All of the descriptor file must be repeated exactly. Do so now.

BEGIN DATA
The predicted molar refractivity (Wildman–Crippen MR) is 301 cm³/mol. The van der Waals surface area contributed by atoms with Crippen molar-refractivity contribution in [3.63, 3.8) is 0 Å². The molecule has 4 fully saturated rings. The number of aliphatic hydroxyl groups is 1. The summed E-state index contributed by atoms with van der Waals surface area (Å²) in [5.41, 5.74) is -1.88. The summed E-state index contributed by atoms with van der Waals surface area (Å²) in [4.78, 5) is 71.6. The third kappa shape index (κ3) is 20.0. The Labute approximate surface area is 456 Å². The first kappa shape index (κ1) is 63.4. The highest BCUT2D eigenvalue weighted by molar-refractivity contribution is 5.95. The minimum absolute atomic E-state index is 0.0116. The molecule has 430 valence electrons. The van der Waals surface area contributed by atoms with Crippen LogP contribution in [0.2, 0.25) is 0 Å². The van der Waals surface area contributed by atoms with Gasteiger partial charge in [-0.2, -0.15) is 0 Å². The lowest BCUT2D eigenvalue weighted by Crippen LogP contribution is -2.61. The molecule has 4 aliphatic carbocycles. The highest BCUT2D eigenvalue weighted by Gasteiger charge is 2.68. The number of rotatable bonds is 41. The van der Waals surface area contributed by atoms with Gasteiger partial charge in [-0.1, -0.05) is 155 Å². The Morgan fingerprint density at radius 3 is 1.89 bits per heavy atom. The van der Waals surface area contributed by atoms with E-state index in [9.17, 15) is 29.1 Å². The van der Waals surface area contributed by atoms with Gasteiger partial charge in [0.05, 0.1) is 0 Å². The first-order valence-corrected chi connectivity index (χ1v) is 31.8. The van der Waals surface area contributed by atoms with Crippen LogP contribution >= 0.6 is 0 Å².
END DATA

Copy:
The predicted molar refractivity (Wildman–Crippen MR) is 301 cm³/mol. The van der Waals surface area contributed by atoms with Crippen molar-refractivity contribution in [3.63, 3.8) is 0 Å². The molecule has 4 fully saturated rings. The number of aliphatic hydroxyl groups is 1. The summed E-state index contributed by atoms with van der Waals surface area (Å²) in [5.41, 5.74) is -1.88. The summed E-state index contributed by atoms with van der Waals surface area (Å²) in [4.78, 5) is 71.6. The third kappa shape index (κ3) is 20.0. The Labute approximate surface area is 456 Å². The first kappa shape index (κ1) is 63.4. The highest BCUT2D eigenvalue weighted by molar-refractivity contribution is 5.95. The minimum absolute atomic E-state index is 0.0116. The molecule has 430 valence electrons. The van der Waals surface area contributed by atoms with Crippen LogP contribution in [0.2, 0.25) is 0 Å². The van der Waals surface area contributed by atoms with Gasteiger partial charge in [-0.2, -0.15) is 0 Å². The lowest BCUT2D eigenvalue weighted by Crippen LogP contribution is -2.61. The molecule has 4 aliphatic carbocycles. The highest BCUT2D eigenvalue weighted by Gasteiger charge is 2.68. The number of rotatable bonds is 41. The van der Waals surface area contributed by atoms with Gasteiger partial charge in [-0.1, -0.05) is 155 Å². The Morgan fingerprint density at radius 3 is 1.89 bits per heavy atom. The van der Waals surface area contributed by atoms with E-state index in [9.17, 15) is 29.1 Å². The van der Waals surface area contributed by atoms with Gasteiger partial charge in [0.05, 0.1) is 0 Å². The first-order valence-corrected chi connectivity index (χ1v) is 31.8. The van der Waals surface area contributed by atoms with Crippen LogP contribution >= 0.6 is 0 Å².